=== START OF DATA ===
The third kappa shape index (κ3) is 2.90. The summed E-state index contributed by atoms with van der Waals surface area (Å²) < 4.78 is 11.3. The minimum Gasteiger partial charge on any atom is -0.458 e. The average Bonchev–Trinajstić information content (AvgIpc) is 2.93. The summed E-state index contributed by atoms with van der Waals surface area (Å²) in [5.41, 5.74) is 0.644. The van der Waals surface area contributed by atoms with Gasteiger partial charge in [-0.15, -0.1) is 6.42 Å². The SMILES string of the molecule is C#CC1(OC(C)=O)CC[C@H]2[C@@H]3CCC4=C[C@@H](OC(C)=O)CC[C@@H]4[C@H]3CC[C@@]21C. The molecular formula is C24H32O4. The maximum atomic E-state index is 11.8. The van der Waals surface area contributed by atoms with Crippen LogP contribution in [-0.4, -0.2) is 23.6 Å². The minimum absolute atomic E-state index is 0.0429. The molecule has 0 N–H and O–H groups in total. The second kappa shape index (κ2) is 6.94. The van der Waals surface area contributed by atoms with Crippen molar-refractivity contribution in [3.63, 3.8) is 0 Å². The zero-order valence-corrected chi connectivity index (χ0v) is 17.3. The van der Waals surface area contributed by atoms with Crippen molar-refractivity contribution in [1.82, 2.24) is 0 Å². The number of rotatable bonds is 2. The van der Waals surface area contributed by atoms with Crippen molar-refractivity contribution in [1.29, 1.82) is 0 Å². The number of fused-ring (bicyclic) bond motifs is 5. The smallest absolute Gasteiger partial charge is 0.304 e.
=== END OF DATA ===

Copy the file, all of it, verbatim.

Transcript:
The third kappa shape index (κ3) is 2.90. The summed E-state index contributed by atoms with van der Waals surface area (Å²) < 4.78 is 11.3. The minimum Gasteiger partial charge on any atom is -0.458 e. The average Bonchev–Trinajstić information content (AvgIpc) is 2.93. The summed E-state index contributed by atoms with van der Waals surface area (Å²) in [5.41, 5.74) is 0.644. The van der Waals surface area contributed by atoms with Gasteiger partial charge in [-0.15, -0.1) is 6.42 Å². The SMILES string of the molecule is C#CC1(OC(C)=O)CC[C@H]2[C@@H]3CCC4=C[C@@H](OC(C)=O)CC[C@@H]4[C@H]3CC[C@@]21C. The molecular formula is C24H32O4. The maximum atomic E-state index is 11.8. The van der Waals surface area contributed by atoms with Crippen LogP contribution in [-0.4, -0.2) is 23.6 Å². The minimum absolute atomic E-state index is 0.0429. The molecule has 0 N–H and O–H groups in total. The second kappa shape index (κ2) is 6.94. The van der Waals surface area contributed by atoms with Crippen molar-refractivity contribution in [3.63, 3.8) is 0 Å². The zero-order valence-corrected chi connectivity index (χ0v) is 17.3. The van der Waals surface area contributed by atoms with Crippen molar-refractivity contribution in [1.82, 2.24) is 0 Å². The number of rotatable bonds is 2. The van der Waals surface area contributed by atoms with Crippen molar-refractivity contribution in [1.29, 1.82) is 0 Å². The number of fused-ring (bicyclic) bond motifs is 5. The smallest absolute Gasteiger partial charge is 0.304 e.